Centre for Religion and Public Life
Centre for Religion and Public Life
A hub of research, impact and public engagement activities at the intersections of religion and public life in local, national and global contexts.
The aims of The Centre for Religion and Public Life (CRPL) are:
- To carry out research into the immensely important, and increasingly contentious, role of religion in public life in the world today, and to provide a forum in which contemporary research and scholarship can be debated and disseminated.
- Through our weblog Religion in Public, to provide an online forum for the analysis of, and commentary on, current and critical issues regarding religion in public life.
- To work closely with non-academic partners to identify the ways in which religion is relevant to their work and to produce research that is capable of meeting their need to better understand the nature of religion and religious organisations locally, nationally and internationally.
- Through our Community Religions Project, to support innovative research-led teaching at both undergraduate and MA level that also has a focus on students obtaining first-hand experience of putting research methods into practice as well as opportunities for work placements and other types of engagement with non-academic audiences.
These aims are met through on-going high quality scholarship, reflected in grant successes and the production of academic publications, as well as a long tradition – beginning nearly 40 years ago with the Community Religions Project - of engagement with local community members, policy makers, arts and culture bodies to carry out research that has a direct relevance to their activities.
As the focus for an academic community at the forefront of current research into the nature and role of Christianity, Islam and African and Asian religions in society, politics and culture, the Centre brings together a group of scholars seeking to overturn the neglect or marginalisation of religious factors in many academic and popular debates about public life.
The Centre's interdisciplinary character, signalled by the sociological, anthropological, theological and historical interests of its participants, make it a unique forum for the study of contemporary religion, while its promotion of research into issues such as globalisation, violence, ethics, technology, development studies, ecology, diaspora, race and ethnicity mean it is uniquely placed to make a substantive contribution to serious consideration of some of the most pressing intellectual and practical challenges facing the world today.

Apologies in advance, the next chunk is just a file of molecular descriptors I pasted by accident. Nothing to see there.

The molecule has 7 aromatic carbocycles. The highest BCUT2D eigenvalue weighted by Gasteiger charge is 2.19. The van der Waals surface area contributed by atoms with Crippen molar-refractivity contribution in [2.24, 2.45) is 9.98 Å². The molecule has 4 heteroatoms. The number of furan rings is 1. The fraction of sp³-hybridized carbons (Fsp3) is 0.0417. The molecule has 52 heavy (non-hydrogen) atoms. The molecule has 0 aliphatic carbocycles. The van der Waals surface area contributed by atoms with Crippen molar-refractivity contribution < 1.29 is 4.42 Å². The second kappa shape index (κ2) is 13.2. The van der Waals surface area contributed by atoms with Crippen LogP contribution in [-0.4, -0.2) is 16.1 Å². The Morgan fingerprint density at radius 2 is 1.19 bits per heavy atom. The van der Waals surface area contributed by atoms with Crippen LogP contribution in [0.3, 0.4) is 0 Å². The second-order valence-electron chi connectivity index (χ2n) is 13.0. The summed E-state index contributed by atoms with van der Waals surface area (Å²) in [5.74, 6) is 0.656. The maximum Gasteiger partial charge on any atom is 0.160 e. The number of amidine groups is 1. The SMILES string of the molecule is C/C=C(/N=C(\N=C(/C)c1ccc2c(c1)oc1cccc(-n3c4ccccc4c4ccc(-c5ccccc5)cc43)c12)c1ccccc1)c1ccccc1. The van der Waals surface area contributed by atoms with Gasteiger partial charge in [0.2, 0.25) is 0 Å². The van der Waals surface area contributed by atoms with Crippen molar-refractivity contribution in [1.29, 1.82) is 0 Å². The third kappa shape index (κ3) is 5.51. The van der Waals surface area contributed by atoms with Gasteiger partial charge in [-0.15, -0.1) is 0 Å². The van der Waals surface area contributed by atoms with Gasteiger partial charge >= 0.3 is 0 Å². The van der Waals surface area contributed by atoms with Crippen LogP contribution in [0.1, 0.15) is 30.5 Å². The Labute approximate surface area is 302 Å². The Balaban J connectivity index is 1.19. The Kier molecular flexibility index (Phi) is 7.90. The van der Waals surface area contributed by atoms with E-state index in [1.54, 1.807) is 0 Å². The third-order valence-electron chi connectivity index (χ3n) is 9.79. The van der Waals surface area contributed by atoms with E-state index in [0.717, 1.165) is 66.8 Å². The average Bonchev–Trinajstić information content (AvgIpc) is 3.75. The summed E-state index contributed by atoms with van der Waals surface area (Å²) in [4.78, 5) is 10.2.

Work in the Centre is clustered in the following research areas:
Impact activity is central to the work of the Centre. Our research strengths in the study of contemporary religion in local and global contexts require us to understand impact and public engagement in various forms as an integral part of our research – for example, in our work with local religious communities within the Community Religions Project, now spanning more than 40 years. This is the case for research in theology and biblical studies as well as religious studies.
A fortnightly seminar series where speakers from inside and outside the University of Leeds presents current research on any aspect of religion that, in one way or another, intersects with public life in local, national or international contexts. Our events are open to all with an academic interest in the study of religion and public life.
Community Religions Project
Since 1976, the Community Religions Project (CRP) has conducted empirical research on religion and religions ‘near at hand’ in the cities of Leeds and Bradford and beyond.
The CRP has been one of the key hubs of research activity in the Theology and Religious Studies at Leeds for nearly 40 years, involving both academic staff and students at all levels in research and engagement with the diverse cultures and religious communities in different localities within the UK.
The Centre Director is Dr Adriaan van Klinken
Telephone: +44 (0)113 343 3658
- Mikel Burley, Associate Professor of Religion and Philosophy
- Caroline Fielder, Lecturer in Chinese Studies
- Alistair McFadyen, Senior Lecturer in Systematic Theology
- Seán McLoughlin, Professor of the Anthropology of Islam (Muslim Diasporas)
- Philip Mellor, Professor of Religion and Social Theory
- Rachel Muers, Professor of Theology
- Mel Prideaux, Professor of Religious Studies (Teaching and Scholarship)
- Tasia Scrutton, Associate Professor in Philosophy and Religion
- Mustapha Sheikh, Lecturer in Islamic Studies; Co-Director of the Iqbal Centre for the Study of Contemporary Islam
- Jasjit Singh, Associate Professor of Religion
- Stefan Skrimshire, Associate Professor in Theology and Religious Studies
- Caroline Starkey, Associate Professor of Religion and Society
- Johanna Stiebert, Professor of Hebrew Bible
- Emma Tomalin, Professor of Religion and Public Life
- Adriaan van Klinken, Professor of Religion and African Studies
- Robert Vanderbeck, Professor of Human Geography and Head of School